If tragedy strikes your family and your children need someone to take care of them because you cannot, then a judge will choose who steps in to care for them. You can have a voice in that selection, however, if you’ve taken the steps to nominate a guardian for your minor children.
If no guardian is named in your Last Will and Testament or in your Durable Power of Attorney, a judge who is unfamiliar with your family will decide who will raise your child(ren). Anyone can ask to be considered, and the judge will select the person he or she deems most appropriate.
A much better option is for you to nominate someone as your preferred guardian. The judge will support your choice unless there is clear and convincing evidence that your nomination is no longer in your child’s best interest.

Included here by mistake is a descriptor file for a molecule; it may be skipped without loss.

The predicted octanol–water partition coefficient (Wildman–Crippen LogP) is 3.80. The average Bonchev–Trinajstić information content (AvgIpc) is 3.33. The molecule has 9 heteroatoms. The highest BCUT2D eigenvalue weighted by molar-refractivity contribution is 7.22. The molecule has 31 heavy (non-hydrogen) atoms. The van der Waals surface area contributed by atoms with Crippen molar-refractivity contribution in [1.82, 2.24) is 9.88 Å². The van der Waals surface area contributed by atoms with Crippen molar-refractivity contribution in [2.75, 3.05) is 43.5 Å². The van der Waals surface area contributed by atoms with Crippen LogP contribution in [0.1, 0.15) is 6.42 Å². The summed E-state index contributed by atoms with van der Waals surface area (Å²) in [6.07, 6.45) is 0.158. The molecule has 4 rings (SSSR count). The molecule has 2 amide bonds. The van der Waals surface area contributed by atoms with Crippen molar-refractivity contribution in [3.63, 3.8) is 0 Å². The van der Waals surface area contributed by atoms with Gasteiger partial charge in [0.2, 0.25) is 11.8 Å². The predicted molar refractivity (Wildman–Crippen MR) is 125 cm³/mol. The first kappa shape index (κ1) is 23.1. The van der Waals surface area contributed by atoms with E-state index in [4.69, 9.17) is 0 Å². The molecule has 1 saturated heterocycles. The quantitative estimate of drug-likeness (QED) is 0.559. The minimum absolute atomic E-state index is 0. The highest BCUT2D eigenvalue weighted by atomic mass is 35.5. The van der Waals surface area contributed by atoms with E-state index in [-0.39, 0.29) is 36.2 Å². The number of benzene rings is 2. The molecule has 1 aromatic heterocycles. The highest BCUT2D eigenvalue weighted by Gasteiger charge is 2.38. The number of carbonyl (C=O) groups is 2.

It’s also a good idea to name at least one person to serve as the back-up for your nominated guardian. If the first person isn’t able to willing to serve, then you’ll still have someone you selected to be considered by the judge.
Here are some of the factors to consider when selecting guardians:
- How well the potential guardian and child know each other
- Parenting style, moral values, and spiritual beliefs
- Age and health of the potential guardian
- Emotional preparedness
- Financial stability
Don’t let the overwhelming nature of this conversation prevent you from taking the necessary steps to plan for your family’s needs in an emergency. Contact us to get started today. We’ll help you through every step of the process.
Call (419) 872 -7670 or here to request an appointment to discuss this with one of our attorneys.